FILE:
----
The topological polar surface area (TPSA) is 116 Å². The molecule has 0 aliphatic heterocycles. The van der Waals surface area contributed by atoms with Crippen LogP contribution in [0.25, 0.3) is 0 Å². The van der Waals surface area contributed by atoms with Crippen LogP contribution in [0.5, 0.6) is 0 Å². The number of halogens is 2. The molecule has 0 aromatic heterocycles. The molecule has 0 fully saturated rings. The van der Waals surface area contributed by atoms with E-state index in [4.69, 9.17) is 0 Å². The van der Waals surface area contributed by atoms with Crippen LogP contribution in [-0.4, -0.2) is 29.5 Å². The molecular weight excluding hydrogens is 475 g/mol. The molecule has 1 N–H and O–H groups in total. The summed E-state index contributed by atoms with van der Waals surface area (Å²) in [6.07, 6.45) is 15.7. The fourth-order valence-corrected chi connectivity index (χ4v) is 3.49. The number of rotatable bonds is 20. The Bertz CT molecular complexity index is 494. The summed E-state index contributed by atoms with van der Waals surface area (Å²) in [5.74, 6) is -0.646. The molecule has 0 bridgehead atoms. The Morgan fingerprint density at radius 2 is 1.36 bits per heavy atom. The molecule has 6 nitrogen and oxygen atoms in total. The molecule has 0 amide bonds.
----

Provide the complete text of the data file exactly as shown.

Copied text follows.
The topological polar surface area (TPSA) is 116 Å². The molecule has 0 aliphatic heterocycles. The van der Waals surface area contributed by atoms with Crippen LogP contribution in [0.25, 0.3) is 0 Å². The van der Waals surface area contributed by atoms with Crippen LogP contribution in [0.5, 0.6) is 0 Å². The number of halogens is 2. The molecule has 0 aromatic heterocycles. The molecule has 0 fully saturated rings. The van der Waals surface area contributed by atoms with E-state index in [4.69, 9.17) is 0 Å². The van der Waals surface area contributed by atoms with Crippen LogP contribution in [-0.4, -0.2) is 29.5 Å². The molecular weight excluding hydrogens is 475 g/mol. The molecule has 1 N–H and O–H groups in total. The summed E-state index contributed by atoms with van der Waals surface area (Å²) in [6.07, 6.45) is 15.7. The fourth-order valence-corrected chi connectivity index (χ4v) is 3.49. The number of rotatable bonds is 20. The Bertz CT molecular complexity index is 494. The summed E-state index contributed by atoms with van der Waals surface area (Å²) in [5.74, 6) is -0.646. The molecule has 0 bridgehead atoms. The Morgan fingerprint density at radius 2 is 1.36 bits per heavy atom. The molecule has 6 nitrogen and oxygen atoms in total. The molecule has 0 amide bonds.